A federal appeals court has refused to give a Charlotte police officer immunity for shooting a 15-year-old in 2010, clearing the way for a possible second trial of a lawsuit filed by the youth’s mother.
Valinda Streater sued in 2011, accusing Charlotte-Mecklenburg Police Officer Matthew Wilson and the city of negligence, emotional distress and violation of constitutional rights, among other allegations.
The first trial before U.S. District Judge Max Cogburn ended in a hung jury, with a 5-3 vote in favor of Wilson, according to court records. Wilson never faced criminal charges and remains on the force.
The officer’s civil court defense team requested “qualified immunity,” which shields government workers from constitutional claims if their actions do not violate “clearly established law.”
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Cogburn refused, saying jurors could reasonably decide that Wilson overreacted when he fired four shots at Jeffrey Green, hitting him twice. The youth survived.
Shortly before the second trial was to begin, the city appealed Cogburn’s ruling to the U.S. 4th Circuit Court of Appeals, and attorneys appeared before a three-judge panel on March 20 in Richmond, Va.
In an opinion issued Monday, the judges unanimously backed Cogburn. Writing for her two colleagues, Judge Allyson Duncan said Wilson violated Green’s constitutional rights on Oct. 16, 2010, when the officer used deadly force.
That night, Streater broke up with her live-in boyfriend, who later stabbed her twice before she fled from her home into the street. Wilson was the first police officer to respond. Streater has testified that she gave Wilson and another officer a description of the boyfriend and told them he had driven off.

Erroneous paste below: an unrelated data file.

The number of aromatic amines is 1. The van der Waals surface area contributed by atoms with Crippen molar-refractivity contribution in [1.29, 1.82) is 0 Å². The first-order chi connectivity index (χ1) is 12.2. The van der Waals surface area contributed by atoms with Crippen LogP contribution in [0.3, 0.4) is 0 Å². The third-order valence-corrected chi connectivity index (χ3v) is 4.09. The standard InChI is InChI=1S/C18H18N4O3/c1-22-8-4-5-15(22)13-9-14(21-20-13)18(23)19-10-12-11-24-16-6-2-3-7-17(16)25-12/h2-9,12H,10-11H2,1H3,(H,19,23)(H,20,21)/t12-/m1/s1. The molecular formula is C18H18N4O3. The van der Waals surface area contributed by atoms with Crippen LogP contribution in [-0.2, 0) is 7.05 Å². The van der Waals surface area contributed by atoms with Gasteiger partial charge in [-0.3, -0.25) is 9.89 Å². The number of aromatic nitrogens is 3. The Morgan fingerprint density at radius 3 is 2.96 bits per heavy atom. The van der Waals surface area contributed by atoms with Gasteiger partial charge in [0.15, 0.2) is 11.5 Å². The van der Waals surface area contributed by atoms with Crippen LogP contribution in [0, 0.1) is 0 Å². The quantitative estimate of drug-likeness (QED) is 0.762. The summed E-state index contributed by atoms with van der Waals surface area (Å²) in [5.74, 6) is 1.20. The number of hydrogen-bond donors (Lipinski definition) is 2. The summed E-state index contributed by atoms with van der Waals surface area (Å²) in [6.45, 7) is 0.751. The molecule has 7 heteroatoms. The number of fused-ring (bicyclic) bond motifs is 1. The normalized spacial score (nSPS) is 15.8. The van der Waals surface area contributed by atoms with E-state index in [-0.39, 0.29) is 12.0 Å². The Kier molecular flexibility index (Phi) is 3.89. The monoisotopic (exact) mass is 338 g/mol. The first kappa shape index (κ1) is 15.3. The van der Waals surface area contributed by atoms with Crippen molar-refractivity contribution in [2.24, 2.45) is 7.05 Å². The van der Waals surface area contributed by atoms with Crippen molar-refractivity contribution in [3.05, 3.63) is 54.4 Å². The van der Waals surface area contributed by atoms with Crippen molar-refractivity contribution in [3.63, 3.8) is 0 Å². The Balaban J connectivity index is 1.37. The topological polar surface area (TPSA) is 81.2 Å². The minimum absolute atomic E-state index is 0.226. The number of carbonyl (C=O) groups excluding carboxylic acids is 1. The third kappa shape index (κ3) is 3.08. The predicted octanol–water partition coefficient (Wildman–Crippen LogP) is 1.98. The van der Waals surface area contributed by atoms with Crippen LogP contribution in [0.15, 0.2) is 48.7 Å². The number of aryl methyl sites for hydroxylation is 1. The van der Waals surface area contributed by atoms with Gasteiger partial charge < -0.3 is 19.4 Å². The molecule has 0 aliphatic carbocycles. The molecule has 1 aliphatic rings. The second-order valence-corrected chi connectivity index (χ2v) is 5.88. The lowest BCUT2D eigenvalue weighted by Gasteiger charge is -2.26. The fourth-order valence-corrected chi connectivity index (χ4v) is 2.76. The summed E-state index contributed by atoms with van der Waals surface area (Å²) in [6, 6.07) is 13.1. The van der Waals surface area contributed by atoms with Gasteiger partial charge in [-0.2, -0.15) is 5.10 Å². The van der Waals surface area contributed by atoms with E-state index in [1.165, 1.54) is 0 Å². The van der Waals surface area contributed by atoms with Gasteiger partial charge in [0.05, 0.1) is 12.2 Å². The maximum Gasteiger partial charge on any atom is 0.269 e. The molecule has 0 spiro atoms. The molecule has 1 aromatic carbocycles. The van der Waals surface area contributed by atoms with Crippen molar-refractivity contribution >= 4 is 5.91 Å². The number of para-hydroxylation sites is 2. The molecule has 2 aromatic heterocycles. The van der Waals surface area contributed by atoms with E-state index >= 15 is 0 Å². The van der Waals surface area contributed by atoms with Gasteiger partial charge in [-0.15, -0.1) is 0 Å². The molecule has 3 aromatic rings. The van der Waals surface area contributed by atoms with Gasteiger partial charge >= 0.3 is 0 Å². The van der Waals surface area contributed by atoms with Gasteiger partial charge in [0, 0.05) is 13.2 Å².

As Wilson walked back to Streater’s home to check on her parents, he met Green and a companion. Green carried a kitchen knife, which he said he took from his home after hearing of the attack on his mother.
Wilson pulled his gun, ordered the teen to stop and to drop the knife. Green eventually did both. Streater, standing nearby, yelled at the officer that Green was her son, court documents say.
Wilson opened fire, later saying he had not seen the youth drop the knife and still considered him a threat. After a pause, according to court records, Wilson fired two more shots.
The officer’s attorneys contend that Wilson’s reaction was appropriate, given the chaotic situation he encountered that night.
But in her opinion, Duncan rejected the notion that Wilson committed “a reasonable mistake.” She bore in on Wilson’s last two shots, saying the officer had time to determine that Green, who was standing almost 32 feet away, did not pose the threat necessary to justify deadly force.
“... At the point Officer Wilson chose to fire a third and then a fourth shot, he knew or should have known that (Green) was over 30 feet away, standing still, unarmed, complying with his orders,” Duncan wrote.
Charlotte attorney Will DeVore, who represents Streater and Green, said the judges followed legal precedent in denying Wilson immunity. He expects the new trial to begin in three to six months. “I hate to put the family through a second trial, because it’s such a graphic incident,” he said.
Police attorney Mark Newbold said Wilson’s defense team is “reviewing all our options, including whether an appeal is feasible.”
Any appeal would go to the U.S. Supreme Court.